How Seed Beads Are Made
I found this online - somewhere - so I didn't write this and can't verify anything about it. I do have some comment son it though after it.

The earliest seed beads of European manufacture probably date to about 1490. Around that time,
Venetian glassmakers rediscovered the method of making beads by drawing molten glass into long hollow tubes. "Although a great deal of secrecy has always surrounded the drawn-glass beadmaking operations & descriptions written in 1834 and 1919 apparently represent procedures unchanged for centuries." A description of how the French seed beads are made today closely parallels these early accounts, indicating that even with the modern technology of the late 20th century, the beads you buy today are basically made the same way as those made hundreds of years ago. In the modern French method, high quality sand is "placed into a caldron and slowly melted to liquid form over a period of 21 days while the temperature slowly rises to its peak temperature of 1300 c - 1500 c." At this time, colorants and oxidants "like copper, cobalt, bauxite and even precious materials such as 24ct gold" are added to color the glass to the desired shade.

At this point, the molten glass is drawn into long, thin tubes. Historically, "a hollow globe of molten glass was attached to two metal plates with rods. Two men, each holding one of the rods, ran quickly in opposite directions, drawing out a tube of glass at least three hundred feet long. The original bubble of air remained as an orifice or tunnel running the entire length of the tube." The modern French method is similar but the stretching is performed by a machine instead of the mad-dash method.

The stretching phase is quite critical as atmospheric changes can affect the final bead color and the speed of pulling affects the final exterior size and the hole size. "The pulling of the molten glass creates the size difference itself by which the first sections pulled become the small sized beads since they are pulled farther, while the glass towards the end of the pulling process are larger in size since they are pulled not as far." These long tubes are then cut into small sections called "canes."

The canes are sorted for size and then cut into small tubes which will eventually become the final bead. The beads are finished by "reheating techniques (tumbling and constricting) or by lapidary methods (grinding)." In the modern French process, the unfinished beads are "mixed together with crushed charcoal, sand, and liquid plaster" and "placed in another furnace and heated while rotating to 800 c which shrinks the tube to its permanent form of the round bead." This is another critical step in the process because the heat creates the final roundness and the real color of the bead. Until this final step "the real color of the bead has not been seen. They have been colorless the precedent steps, which also creates the uncertainty if the correct shade has been achieved."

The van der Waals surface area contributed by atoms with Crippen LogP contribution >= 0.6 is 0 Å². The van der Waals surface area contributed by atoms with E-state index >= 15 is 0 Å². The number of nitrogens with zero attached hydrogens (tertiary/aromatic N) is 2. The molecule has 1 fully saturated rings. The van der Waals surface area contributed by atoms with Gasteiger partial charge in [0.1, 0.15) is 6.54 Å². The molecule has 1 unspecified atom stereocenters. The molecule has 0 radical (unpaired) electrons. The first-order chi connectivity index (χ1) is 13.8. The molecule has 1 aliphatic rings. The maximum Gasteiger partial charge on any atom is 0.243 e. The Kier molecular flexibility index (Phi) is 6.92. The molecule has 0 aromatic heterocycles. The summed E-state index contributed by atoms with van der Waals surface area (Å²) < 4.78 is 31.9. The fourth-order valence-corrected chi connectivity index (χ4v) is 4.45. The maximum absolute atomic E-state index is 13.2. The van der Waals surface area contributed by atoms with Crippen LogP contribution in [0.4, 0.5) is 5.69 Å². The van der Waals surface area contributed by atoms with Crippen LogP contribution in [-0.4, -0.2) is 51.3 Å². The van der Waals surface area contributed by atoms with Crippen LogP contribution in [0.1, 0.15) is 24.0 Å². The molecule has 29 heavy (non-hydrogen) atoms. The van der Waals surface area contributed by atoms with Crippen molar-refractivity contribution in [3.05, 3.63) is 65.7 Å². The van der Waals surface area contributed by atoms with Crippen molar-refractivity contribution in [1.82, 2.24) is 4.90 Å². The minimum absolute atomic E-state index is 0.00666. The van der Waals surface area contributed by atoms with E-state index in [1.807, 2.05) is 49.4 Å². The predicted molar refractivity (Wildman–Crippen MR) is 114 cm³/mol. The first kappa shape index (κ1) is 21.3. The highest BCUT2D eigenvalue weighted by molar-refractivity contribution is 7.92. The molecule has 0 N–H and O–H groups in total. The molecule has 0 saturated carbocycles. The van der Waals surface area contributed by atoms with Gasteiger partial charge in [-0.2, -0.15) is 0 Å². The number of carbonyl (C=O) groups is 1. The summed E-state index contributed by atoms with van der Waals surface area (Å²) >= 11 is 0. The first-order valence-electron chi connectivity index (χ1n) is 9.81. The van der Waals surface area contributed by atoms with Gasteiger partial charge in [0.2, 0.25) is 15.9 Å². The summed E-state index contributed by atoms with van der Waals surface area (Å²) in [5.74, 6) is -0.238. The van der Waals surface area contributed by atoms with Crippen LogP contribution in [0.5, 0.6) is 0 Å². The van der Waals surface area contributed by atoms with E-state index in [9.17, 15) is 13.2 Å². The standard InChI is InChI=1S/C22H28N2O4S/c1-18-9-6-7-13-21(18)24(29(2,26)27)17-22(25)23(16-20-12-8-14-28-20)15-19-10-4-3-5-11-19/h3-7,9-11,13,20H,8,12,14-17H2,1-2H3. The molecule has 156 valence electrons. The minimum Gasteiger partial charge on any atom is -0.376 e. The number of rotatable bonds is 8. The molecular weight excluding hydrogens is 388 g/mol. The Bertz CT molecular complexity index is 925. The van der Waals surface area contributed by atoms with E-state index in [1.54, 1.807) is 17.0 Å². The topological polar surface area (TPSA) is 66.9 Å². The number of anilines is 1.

The beads are now complete and are ready to be cleaned and packaged for shipment. The entire process has taken as long as 60 days to create a single color. As you can see, there are many steps in the process and even a slight variation can have a major effect on the final size, color, and shape of the bead.

Hopefully, you now have some insight as to why every batch of beads we get can be a different shade and why it is almost impossible to obtain perfectly sized and shaped seed beads.

The History of Beads by Lois Sherr Derbin, 1995
Bovis Bead Co Catalog, Pierre Bovis, 1998


Grizel's Notes on this:
Well, I will say I have proof on this site that seed beads did in fact exist WELL BEFORE 1490. And I know Germany made beads due to the medieval occupation name of the Bead Maker - Glasperlenmacher - seems to lead to the point that they made beads in Germany, and not seemingly endless belief that only Italy and Murano notably, made beads. Murano. I think they made the fancy beads, the trade bead as they were, the delicate and expensive, but the smaller beads were made in many other locations. Seed beads did not even seem to be as expensive in period as you would believe if they were to have been imported from Italy.

I personally, looking at square holed rochailles, cannot see how they could be produced in the 'run fer the hills' method. I know the trade style beads are made this way, but to me it seems more logical to run glass on wire (round or square) then roll it to make it even then cut it by rolling it across a bed of evenly spaced wires to cut and round them.

I imagine some sort of powder is used on these mandrel wires as beadmakers use on their bead mandrels now in modern bead making. I have seen such powder in my modern beads and from what I've heard the Czechoslovakians still make them the same way as they have for centuries, but never hear how that is exactly.

Some beads I have come across in my bags have points that look like pulled or wide blobs on one end as if it were on the end of a section of beads. That doesn't seem to fit with the above method. Having played a bit with glass beadmaking (just a bit) it feels like THICK taffy. If you poke it with a object it's like poking bread, the area around it becomes converse or bows outward which would explain the rounded angles and flat sides of the modern seeds.

I'm not sure I helped any, but I'm not sure the above is correct, but anyway that's my slant, not that you asked for it.

Copyright 2000 Jen Funk Segrest (Elspeth Grizel of Dunfort)